4. Data-driven decision making – when it comes to creating a sustainable design, access to data is essential. Whether this is generating one source of truth that the whole organisation has real time access to, or drawing on external data sources, access to the right data and intelligent insights helps to ingrain continuous improvement practices, improve efficiency, manage risk, and enable informed decision-making. But how? By partnering with third party data platforms, this willprovide insights into raw material availability, recyclability and reusability. This data should be a core input into the design process, improving the sustainability credentials of your product and organisation, and ensuring the supply chain is more resistant to geopolitical shocks.

The only way to embed circularity into the end-to-end value chain is to strengthen each link. Doing so requires close collaboration, regular communication, and data-driven connectivity. Building a commonality of approach in this way provides organisations with opportunities for waste reduction, efficiency improvements, greater resilience in the face of an ever-changing global landscape and the prospect of a much more sustainable future.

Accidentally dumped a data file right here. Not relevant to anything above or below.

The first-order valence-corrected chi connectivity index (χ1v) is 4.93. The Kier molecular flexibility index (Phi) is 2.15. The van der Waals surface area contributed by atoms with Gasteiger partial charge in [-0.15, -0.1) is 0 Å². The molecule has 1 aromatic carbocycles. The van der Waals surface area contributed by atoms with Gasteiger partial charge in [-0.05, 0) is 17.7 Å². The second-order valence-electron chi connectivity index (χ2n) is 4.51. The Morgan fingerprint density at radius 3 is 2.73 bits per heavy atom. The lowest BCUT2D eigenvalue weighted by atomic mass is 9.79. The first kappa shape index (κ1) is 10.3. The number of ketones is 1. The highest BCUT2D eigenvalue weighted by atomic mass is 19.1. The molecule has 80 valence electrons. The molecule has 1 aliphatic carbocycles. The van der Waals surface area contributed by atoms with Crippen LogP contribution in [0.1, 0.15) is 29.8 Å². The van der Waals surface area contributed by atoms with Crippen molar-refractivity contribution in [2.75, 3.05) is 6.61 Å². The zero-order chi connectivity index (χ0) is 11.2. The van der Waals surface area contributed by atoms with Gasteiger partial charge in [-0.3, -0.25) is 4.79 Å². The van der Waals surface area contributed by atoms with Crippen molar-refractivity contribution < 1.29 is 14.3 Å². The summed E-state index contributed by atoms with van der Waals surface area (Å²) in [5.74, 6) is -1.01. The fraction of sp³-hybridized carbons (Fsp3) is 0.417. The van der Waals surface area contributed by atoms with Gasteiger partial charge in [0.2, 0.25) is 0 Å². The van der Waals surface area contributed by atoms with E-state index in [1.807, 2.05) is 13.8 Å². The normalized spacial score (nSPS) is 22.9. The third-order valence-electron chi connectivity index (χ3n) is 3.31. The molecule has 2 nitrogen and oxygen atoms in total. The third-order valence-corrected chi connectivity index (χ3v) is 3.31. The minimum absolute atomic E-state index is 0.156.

To read more blogs in the Intelligent Industry: Journey to Farnborough International Airshow series, see quick links below:

A Quantum of Intelligent Industry – Mike Dwyer considers the potential impact that the world of quantum computing, sensing and communication could have on our ability to create new intelligent products and services.

Innovation at Speed: What Intelligent Industry can learn from Formula One’s data driven innovation – Ashish Padhi delves into the data driven rapid innovation process of Formula One aerodynamic design to prise out lessons for Intelligent Industry.

Enabling Digital Twins with Systems Engineering – Adam Lancaster & Scott Reid explore how to enable Digital Twins across the full lifecycle, using Systems Engineering techniques.

How the advent of advanced air mobility will pave the way for more connected and sustainable aviation – Gianmarco Scalabrin explores how advanced air mobility is ready for prime time and will play a crucial role in connecting communities while helping aviation drastically reduce its CO2 emissions.